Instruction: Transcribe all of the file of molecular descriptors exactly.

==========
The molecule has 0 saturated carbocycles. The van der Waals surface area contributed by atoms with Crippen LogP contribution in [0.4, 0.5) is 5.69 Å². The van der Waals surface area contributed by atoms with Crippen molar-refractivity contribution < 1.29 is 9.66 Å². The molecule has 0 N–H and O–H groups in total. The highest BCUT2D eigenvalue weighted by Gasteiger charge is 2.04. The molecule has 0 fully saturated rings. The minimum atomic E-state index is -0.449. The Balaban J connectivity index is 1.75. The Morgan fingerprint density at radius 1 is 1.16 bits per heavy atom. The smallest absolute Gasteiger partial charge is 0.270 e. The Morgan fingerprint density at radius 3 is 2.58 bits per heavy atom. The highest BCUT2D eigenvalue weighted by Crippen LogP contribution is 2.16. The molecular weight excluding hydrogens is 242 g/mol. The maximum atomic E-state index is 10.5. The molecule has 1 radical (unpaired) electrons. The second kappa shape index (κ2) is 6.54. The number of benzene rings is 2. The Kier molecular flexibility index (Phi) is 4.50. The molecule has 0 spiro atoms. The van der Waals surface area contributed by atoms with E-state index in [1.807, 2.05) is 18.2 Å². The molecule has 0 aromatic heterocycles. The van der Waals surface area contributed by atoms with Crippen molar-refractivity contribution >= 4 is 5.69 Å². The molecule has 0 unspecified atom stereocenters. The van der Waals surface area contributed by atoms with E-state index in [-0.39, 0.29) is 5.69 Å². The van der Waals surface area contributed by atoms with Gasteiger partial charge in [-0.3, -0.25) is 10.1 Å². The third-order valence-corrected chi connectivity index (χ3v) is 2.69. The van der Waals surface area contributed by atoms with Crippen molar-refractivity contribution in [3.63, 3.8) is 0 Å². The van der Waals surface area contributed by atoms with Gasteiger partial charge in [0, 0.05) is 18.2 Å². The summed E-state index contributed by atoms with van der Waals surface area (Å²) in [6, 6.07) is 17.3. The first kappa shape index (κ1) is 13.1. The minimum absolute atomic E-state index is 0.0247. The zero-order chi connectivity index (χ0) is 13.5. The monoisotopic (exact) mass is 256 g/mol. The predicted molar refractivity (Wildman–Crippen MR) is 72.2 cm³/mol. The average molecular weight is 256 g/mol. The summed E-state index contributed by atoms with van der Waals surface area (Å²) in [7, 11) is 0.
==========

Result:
The molecule has 0 saturated carbocycles. The van der Waals surface area contributed by atoms with Crippen LogP contribution in [0.4, 0.5) is 5.69 Å². The van der Waals surface area contributed by atoms with Crippen molar-refractivity contribution < 1.29 is 9.66 Å². The molecule has 0 N–H and O–H groups in total. The highest BCUT2D eigenvalue weighted by Gasteiger charge is 2.04. The molecule has 0 fully saturated rings. The minimum atomic E-state index is -0.449. The Balaban J connectivity index is 1.75. The Morgan fingerprint density at radius 1 is 1.16 bits per heavy atom. The smallest absolute Gasteiger partial charge is 0.270 e. The Morgan fingerprint density at radius 3 is 2.58 bits per heavy atom. The highest BCUT2D eigenvalue weighted by Crippen LogP contribution is 2.16. The molecular weight excluding hydrogens is 242 g/mol. The maximum atomic E-state index is 10.5. The molecule has 1 radical (unpaired) electrons. The second kappa shape index (κ2) is 6.54. The number of benzene rings is 2. The Kier molecular flexibility index (Phi) is 4.50. The molecule has 0 spiro atoms. The van der Waals surface area contributed by atoms with E-state index in [1.807, 2.05) is 18.2 Å². The molecule has 0 aromatic heterocycles. The van der Waals surface area contributed by atoms with Crippen molar-refractivity contribution >= 4 is 5.69 Å². The molecule has 0 unspecified atom stereocenters. The van der Waals surface area contributed by atoms with E-state index in [-0.39, 0.29) is 5.69 Å². The van der Waals surface area contributed by atoms with Gasteiger partial charge in [-0.3, -0.25) is 10.1 Å². The third-order valence-corrected chi connectivity index (χ3v) is 2.69. The van der Waals surface area contributed by atoms with Crippen molar-refractivity contribution in [3.63, 3.8) is 0 Å². The van der Waals surface area contributed by atoms with Gasteiger partial charge in [0, 0.05) is 18.2 Å². The summed E-state index contributed by atoms with van der Waals surface area (Å²) in [6, 6.07) is 17.3. The first kappa shape index (κ1) is 13.1. The minimum absolute atomic E-state index is 0.0247. The zero-order chi connectivity index (χ0) is 13.5. The monoisotopic (exact) mass is 256 g/mol. The predicted molar refractivity (Wildman–Crippen MR) is 72.2 cm³/mol. The average molecular weight is 256 g/mol. The summed E-state index contributed by atoms with van der Waals surface area (Å²) in [7, 11) is 0.